@CallerSensitive as public API ?

Peter Levart peter.levart at gmail.com
Tue Jun 25 10:50:55 UTC 2013


I know that @CallerSensitive annotation was introduced to bring some 
order to JDK internal plumbings. It's scope was to support JDK internal 
usage, so it's use is limited to classes loaded by bootstrap or 
extension class-loaders. In JDK-internal code it is used mainly for 
implementing security-sensitive decisions. But since the 
sun.reflect.Reflection.getCallerClass(int) was public and unrestricted, 
it found it's way out into user code, where at least I know that it is 
used in two areas:

1 - to locate callers in the whole call-stack so that their location in 
class-path can be reported (Log4J is an example)
2 - to locate immediate caller so that some resources associated with it 
can be located and used (for example localization data in GUI applications)

I don't know how wide-spread 1st usecase is, but the 2nd is common,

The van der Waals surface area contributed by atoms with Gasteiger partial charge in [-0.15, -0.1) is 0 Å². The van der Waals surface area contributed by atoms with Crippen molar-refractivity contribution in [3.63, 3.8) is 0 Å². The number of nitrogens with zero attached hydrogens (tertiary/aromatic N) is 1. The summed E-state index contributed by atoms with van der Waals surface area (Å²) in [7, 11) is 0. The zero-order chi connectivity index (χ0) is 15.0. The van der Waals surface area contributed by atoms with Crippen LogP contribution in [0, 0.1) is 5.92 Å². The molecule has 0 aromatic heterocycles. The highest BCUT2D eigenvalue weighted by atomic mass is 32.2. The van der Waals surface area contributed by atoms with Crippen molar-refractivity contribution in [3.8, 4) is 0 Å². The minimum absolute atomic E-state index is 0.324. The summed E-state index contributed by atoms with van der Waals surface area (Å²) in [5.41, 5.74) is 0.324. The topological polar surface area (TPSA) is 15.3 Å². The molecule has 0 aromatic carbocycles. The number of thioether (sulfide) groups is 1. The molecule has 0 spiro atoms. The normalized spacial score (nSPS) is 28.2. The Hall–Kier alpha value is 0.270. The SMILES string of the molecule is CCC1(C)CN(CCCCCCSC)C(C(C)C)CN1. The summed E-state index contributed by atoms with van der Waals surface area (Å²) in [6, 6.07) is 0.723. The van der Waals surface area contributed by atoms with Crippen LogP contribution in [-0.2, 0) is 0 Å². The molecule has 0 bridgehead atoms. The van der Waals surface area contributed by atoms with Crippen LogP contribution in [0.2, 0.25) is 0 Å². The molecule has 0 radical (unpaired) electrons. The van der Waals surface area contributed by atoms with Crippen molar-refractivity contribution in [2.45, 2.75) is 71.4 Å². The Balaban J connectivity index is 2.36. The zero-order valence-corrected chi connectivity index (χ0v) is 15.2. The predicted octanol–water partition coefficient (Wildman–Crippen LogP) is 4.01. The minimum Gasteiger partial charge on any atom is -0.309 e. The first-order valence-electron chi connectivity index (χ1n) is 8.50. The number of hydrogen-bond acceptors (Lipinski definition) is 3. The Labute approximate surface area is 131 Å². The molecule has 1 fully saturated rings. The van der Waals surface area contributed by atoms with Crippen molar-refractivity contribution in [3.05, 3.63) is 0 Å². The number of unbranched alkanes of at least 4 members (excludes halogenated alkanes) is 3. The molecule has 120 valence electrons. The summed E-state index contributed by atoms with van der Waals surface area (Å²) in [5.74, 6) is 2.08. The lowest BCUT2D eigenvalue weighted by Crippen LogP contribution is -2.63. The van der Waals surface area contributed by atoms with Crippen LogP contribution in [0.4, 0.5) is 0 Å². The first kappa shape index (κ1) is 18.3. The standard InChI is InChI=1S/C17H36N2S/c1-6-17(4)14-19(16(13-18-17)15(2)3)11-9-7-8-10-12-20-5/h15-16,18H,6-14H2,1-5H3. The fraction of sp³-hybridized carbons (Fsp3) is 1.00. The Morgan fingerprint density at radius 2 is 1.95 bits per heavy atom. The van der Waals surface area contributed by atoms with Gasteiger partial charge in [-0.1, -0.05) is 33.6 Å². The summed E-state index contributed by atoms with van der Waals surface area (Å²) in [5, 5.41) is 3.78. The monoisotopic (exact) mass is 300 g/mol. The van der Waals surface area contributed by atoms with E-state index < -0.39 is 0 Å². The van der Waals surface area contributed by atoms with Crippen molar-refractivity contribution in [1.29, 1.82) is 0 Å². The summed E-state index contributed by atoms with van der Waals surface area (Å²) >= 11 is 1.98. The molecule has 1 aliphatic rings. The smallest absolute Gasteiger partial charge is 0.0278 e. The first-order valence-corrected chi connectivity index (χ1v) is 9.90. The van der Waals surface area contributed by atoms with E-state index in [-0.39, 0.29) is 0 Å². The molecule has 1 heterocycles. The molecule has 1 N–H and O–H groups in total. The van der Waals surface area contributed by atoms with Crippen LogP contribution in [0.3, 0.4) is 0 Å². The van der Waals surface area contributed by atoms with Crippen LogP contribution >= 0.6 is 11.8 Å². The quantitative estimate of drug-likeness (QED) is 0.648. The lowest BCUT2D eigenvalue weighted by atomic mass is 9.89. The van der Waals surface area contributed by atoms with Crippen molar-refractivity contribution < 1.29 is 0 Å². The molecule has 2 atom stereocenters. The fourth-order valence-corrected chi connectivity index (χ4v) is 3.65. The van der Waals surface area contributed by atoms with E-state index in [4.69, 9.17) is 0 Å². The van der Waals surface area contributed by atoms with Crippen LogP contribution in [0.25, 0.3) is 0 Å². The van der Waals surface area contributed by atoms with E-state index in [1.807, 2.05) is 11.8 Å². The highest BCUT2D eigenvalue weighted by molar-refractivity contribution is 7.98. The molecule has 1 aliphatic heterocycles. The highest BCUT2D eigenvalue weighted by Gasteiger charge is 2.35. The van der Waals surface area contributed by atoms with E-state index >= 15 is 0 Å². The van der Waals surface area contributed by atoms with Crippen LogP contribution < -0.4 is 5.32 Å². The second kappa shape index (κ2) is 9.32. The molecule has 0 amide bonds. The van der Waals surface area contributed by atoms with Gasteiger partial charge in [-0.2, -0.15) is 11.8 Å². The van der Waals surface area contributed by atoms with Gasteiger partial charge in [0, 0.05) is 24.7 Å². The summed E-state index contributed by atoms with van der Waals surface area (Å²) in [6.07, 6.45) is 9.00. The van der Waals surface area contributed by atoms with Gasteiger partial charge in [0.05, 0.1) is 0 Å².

since it's use enables APIs that need not explicitly pass-in the calling 
class in order to locate resources associated with it (and/or the 
class-loader of it). So it would be nice to have such supported API in 
JDK8 at least.

I'm asking here, to hear any arguments against making such API supported 
and public. Are there any security or other issues? If there aren't, 
what steps should be taken to introduce such API in the JDK8 timeframe? 
I'm thinking of a no-arg method, say j.l.Class.getCaller() and moving 
@CallerSensitive to a supported package + enabling it to mark methods in 
any class (not just system and ext classes)...

Regards, Peter

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